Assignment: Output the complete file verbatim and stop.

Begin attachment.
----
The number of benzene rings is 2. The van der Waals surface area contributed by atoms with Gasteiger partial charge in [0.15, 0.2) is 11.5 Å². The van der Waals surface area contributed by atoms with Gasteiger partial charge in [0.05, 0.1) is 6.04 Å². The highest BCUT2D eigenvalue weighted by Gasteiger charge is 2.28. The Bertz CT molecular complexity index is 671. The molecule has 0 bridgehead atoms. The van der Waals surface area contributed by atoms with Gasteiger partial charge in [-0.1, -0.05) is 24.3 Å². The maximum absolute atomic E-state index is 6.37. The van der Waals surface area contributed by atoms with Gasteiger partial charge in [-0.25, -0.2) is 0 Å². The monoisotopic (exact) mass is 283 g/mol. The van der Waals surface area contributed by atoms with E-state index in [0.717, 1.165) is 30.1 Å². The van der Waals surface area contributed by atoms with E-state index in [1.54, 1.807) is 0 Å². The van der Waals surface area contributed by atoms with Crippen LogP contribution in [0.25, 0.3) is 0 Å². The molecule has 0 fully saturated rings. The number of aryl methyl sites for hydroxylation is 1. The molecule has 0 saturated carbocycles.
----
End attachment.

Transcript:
The number of benzene rings is 2. The van der Waals surface area contributed by atoms with Gasteiger partial charge in [0.15, 0.2) is 11.5 Å². The van der Waals surface area contributed by atoms with Gasteiger partial charge in [0.05, 0.1) is 6.04 Å². The highest BCUT2D eigenvalue weighted by Gasteiger charge is 2.28. The Bertz CT molecular complexity index is 671. The molecule has 0 bridgehead atoms. The van der Waals surface area contributed by atoms with Gasteiger partial charge in [-0.1, -0.05) is 24.3 Å². The maximum absolute atomic E-state index is 6.37. The van der Waals surface area contributed by atoms with Gasteiger partial charge in [-0.25, -0.2) is 0 Å². The monoisotopic (exact) mass is 283 g/mol. The van der Waals surface area contributed by atoms with E-state index in [0.717, 1.165) is 30.1 Å². The van der Waals surface area contributed by atoms with E-state index in [1.54, 1.807) is 0 Å². The van der Waals surface area contributed by atoms with Crippen LogP contribution in [0.25, 0.3) is 0 Å². The molecule has 0 fully saturated rings. The number of aryl methyl sites for hydroxylation is 1. The molecule has 0 saturated carbocycles.